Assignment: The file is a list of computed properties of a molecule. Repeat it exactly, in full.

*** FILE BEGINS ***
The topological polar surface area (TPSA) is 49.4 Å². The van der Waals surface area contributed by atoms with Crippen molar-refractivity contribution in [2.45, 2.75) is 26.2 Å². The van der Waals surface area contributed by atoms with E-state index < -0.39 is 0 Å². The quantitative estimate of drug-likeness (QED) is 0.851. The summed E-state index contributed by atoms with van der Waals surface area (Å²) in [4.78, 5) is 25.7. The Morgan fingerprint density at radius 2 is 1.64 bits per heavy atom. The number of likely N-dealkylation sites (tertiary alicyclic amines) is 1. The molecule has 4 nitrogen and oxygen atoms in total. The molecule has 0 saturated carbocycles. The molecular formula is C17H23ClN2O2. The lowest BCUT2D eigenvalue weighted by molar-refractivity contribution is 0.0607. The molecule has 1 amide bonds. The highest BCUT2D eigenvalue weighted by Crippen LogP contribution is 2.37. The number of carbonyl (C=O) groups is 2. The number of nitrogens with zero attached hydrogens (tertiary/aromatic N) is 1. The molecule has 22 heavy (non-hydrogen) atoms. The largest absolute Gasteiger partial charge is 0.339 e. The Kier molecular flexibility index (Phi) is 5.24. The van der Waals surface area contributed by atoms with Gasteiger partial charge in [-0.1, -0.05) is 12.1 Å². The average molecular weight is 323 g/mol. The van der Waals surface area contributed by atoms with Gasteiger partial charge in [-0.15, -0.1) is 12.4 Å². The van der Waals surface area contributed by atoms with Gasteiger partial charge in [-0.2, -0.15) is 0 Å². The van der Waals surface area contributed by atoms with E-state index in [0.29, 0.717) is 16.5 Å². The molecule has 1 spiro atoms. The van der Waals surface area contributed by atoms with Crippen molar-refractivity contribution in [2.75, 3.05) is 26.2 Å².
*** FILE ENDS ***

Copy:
The topological polar surface area (TPSA) is 49.4 Å². The van der Waals surface area contributed by atoms with Crippen molar-refractivity contribution in [2.45, 2.75) is 26.2 Å². The van der Waals surface area contributed by atoms with E-state index < -0.39 is 0 Å². The quantitative estimate of drug-likeness (QED) is 0.851. The summed E-state index contributed by atoms with van der Waals surface area (Å²) in [4.78, 5) is 25.7. The Morgan fingerprint density at radius 2 is 1.64 bits per heavy atom. The number of likely N-dealkylation sites (tertiary alicyclic amines) is 1. The molecule has 4 nitrogen and oxygen atoms in total. The molecule has 0 saturated carbocycles. The molecular formula is C17H23ClN2O2. The lowest BCUT2D eigenvalue weighted by molar-refractivity contribution is 0.0607. The molecule has 1 amide bonds. The highest BCUT2D eigenvalue weighted by Crippen LogP contribution is 2.37. The number of carbonyl (C=O) groups is 2. The number of nitrogens with zero attached hydrogens (tertiary/aromatic N) is 1. The molecule has 22 heavy (non-hydrogen) atoms. The largest absolute Gasteiger partial charge is 0.339 e. The Kier molecular flexibility index (Phi) is 5.24. The van der Waals surface area contributed by atoms with Gasteiger partial charge in [-0.1, -0.05) is 12.1 Å². The average molecular weight is 323 g/mol. The van der Waals surface area contributed by atoms with Gasteiger partial charge in [-0.15, -0.1) is 12.4 Å². The van der Waals surface area contributed by atoms with Gasteiger partial charge in [-0.2, -0.15) is 0 Å². The van der Waals surface area contributed by atoms with E-state index in [0.29, 0.717) is 16.5 Å². The molecule has 1 spiro atoms. The van der Waals surface area contributed by atoms with Crippen molar-refractivity contribution in [2.75, 3.05) is 26.2 Å².